[Noisebridge-discuss] Noisebridge as "facility"
pnaomi at gmail.com
Sun Apr 27 08:27:56 UTC 2014
Here's what the broken kitchen breaker box situation was like:
On Sun, Apr 27, 2014 at 1:24 AM, Naomi Most <pnaomi at gmail.com> wrote:
> I spent all day at Noisebridge today (Saturday).
> Should NB be considered a technological "facility" to be available to
> the wider community, or should we consider NB a place where everyone
> should be expected to learn and participate in technology?
> (For context, read the rest!)
> First off, today was largely extremely cool. I came for the
> electrical cleanup but ended up hanging out all day, working on a
> hard/software project and (very unexpectedly) learning how to make
> Today was not, however, without its drama. I am not going to name
> names here because who-did-what is really not the point.
> The drama was largely brought on by a mistake made in rewiring the
> kitchen breaker box. The mistake was unnoticed until much later in
> the evening.
> At that point, certain people immediately leapt to a conclusion that
> certain other people were "sabotaging" the kitchen. The fact that
> were was tape over the end of the copper main that should have powered
> the stove and fridge was taken as "evidence" that this was a
> deliberate act.
> What followed was a good 4 man-hours of time wasted in an argument
> over the fact that another member of the space was trying to fix the
> problem, that the problem was, probabilistically speaking, not
> deliberate, and that someone's attempt to fix it wasn't realistically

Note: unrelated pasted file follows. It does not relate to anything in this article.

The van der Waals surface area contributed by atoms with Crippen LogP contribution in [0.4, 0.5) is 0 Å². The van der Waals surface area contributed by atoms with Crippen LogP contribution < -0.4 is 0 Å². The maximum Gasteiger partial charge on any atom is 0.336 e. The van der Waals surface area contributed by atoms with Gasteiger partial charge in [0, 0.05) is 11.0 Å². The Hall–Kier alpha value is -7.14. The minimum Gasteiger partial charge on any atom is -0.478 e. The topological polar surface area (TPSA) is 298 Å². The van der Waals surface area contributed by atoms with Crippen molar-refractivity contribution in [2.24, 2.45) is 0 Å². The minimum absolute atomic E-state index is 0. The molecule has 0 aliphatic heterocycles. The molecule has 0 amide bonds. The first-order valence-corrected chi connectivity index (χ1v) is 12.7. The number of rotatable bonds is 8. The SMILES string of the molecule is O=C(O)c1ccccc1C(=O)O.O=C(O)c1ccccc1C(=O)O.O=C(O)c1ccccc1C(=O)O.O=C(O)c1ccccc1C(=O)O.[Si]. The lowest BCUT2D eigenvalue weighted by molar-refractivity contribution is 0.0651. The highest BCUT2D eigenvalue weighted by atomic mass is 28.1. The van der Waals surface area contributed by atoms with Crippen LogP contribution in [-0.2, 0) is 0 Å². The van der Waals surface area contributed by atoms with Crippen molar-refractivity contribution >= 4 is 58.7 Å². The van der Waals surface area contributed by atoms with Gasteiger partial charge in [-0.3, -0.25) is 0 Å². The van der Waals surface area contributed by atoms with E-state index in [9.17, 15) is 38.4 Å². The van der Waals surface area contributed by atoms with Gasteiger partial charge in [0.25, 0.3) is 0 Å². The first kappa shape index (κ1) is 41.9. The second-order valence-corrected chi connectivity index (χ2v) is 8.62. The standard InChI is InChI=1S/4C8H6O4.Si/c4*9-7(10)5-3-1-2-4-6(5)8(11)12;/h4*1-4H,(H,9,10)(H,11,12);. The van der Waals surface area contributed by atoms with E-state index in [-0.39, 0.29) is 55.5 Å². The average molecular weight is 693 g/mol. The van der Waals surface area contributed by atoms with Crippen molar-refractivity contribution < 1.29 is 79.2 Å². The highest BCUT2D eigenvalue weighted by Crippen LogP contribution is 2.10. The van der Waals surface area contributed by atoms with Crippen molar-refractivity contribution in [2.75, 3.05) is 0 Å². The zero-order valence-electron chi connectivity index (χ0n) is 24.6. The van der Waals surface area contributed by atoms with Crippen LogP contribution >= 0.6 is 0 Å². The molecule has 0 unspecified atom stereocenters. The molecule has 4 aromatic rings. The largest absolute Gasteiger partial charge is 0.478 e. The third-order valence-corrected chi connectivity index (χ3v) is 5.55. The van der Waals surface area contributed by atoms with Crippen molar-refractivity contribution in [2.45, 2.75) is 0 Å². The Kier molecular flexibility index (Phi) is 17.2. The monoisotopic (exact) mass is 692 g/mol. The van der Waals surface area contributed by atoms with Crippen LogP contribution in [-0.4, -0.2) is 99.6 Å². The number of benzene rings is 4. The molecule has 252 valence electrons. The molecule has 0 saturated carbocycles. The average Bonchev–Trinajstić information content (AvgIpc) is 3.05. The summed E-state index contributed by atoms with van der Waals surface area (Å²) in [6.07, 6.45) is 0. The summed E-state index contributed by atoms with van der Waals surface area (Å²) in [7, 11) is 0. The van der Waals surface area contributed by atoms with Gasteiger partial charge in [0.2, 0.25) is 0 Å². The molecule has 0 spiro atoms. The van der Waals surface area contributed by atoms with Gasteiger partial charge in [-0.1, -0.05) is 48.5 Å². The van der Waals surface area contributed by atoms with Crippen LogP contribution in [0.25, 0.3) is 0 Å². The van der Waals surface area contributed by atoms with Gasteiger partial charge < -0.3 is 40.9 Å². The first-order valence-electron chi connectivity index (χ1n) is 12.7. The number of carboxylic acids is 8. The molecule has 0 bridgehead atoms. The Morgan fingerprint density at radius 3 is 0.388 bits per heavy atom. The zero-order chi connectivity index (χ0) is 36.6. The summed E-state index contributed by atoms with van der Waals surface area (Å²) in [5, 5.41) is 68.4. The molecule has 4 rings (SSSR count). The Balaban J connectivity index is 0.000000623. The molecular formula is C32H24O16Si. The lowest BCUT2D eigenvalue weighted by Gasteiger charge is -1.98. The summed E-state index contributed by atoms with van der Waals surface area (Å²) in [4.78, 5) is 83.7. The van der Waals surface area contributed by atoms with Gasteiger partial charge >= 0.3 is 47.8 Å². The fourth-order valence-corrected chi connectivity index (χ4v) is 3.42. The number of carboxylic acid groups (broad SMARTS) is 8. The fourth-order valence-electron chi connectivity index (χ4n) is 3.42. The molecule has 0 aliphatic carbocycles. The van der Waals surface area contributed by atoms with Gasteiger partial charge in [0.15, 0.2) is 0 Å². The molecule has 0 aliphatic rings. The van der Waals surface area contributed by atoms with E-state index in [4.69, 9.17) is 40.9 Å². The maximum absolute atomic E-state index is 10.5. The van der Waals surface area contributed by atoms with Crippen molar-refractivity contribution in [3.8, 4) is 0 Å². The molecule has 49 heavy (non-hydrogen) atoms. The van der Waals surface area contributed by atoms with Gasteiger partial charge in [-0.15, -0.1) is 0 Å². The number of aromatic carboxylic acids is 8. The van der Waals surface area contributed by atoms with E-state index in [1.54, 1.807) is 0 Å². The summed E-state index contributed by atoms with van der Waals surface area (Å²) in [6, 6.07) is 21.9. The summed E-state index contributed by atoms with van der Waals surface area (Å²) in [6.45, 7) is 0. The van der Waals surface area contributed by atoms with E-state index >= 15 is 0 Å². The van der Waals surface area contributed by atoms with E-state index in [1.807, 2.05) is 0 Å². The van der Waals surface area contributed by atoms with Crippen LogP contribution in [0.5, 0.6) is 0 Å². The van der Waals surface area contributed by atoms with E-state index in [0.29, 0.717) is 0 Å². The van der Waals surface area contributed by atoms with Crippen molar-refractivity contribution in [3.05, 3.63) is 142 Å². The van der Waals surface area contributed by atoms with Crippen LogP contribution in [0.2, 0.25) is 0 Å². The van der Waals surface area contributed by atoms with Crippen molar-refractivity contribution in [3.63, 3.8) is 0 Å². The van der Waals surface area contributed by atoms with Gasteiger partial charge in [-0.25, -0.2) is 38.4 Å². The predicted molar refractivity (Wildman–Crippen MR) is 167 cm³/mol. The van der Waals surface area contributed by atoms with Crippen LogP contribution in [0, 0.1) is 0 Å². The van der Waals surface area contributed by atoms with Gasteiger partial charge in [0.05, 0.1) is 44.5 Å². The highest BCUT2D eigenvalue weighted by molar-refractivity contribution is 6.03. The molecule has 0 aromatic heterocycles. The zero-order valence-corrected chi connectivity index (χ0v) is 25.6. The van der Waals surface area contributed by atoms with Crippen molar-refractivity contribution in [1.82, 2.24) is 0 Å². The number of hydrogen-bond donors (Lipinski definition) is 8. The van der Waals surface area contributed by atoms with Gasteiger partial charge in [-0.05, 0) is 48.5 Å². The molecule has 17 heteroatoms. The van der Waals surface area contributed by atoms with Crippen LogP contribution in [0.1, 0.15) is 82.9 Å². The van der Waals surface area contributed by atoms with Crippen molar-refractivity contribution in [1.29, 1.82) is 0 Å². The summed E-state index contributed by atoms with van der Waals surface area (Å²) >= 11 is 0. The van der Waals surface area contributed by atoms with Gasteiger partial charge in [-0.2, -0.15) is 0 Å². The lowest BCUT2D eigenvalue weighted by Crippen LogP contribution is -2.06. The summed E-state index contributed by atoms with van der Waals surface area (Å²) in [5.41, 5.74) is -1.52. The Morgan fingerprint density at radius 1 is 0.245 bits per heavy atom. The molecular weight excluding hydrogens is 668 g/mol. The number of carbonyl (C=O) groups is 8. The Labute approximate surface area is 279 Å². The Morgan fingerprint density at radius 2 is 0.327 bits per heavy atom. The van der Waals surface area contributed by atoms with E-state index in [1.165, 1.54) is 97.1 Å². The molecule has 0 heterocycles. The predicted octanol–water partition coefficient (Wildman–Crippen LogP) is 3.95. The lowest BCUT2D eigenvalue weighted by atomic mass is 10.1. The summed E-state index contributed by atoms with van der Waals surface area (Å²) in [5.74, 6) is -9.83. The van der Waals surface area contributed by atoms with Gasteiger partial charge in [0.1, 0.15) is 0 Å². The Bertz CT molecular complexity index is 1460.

> going to affect in any way our plan to get a C-10 electrician in here.
> (By the way: we do have C-10 electricians coming in to inspect and
> give an estimate for the purposes of inspection-passing.)
> You know... in almost any other area of Noisebridge, a broken circuit
> would probably be met with groans at best. But in the kitchen, it
> seems like a matter of life or death.
> This is not news, but --
> Many people see Noisebridge as a Facility more than, or even to the
> exclusion of, being a place where they make things happen.
> One person tonight complained that someone else wouldn't fix one of
> the computers when they asked. It turned out that the computer in
> question had lost its ethernet plug. The complainer hadn't even
> attempted to figure out the problem.
> I get the sense that some people feel they are making an implicit
> barter agreement with their time when they clean up, or make food, or
> whatever, in exchange for the ability to use the computers at
> Noisebridge. There's a growing sense of entitlement backed only by
> this imagined economic relationship; when this "relationship" is
> betrayed by reality, the drama falls out.
> So, what do you guys think?
> Should we make people who don't make an effort to understand the
> technology we are making available feel unwelcome, to avoid this kind
> of drama?
> Or should we embrace the idea of being a community facility, and
> honestly seek to keep available the "services" (such as public
> internet terminals) that some people have come to rely on?
> I'm not sure there's any middle ground here, but (as a fan of middle
> ground) I'd be interested to hear other opinions.
> One advantage to embracing the "public facility" notion is that there
> is grant money for this kind of thing. The disadvantage is, ugh,
> grants. :p
> Naomi Theora Most
> naomi at nthmost.com
> skype: nthmost
Naomi Theora Most
naomi at nthmost.com
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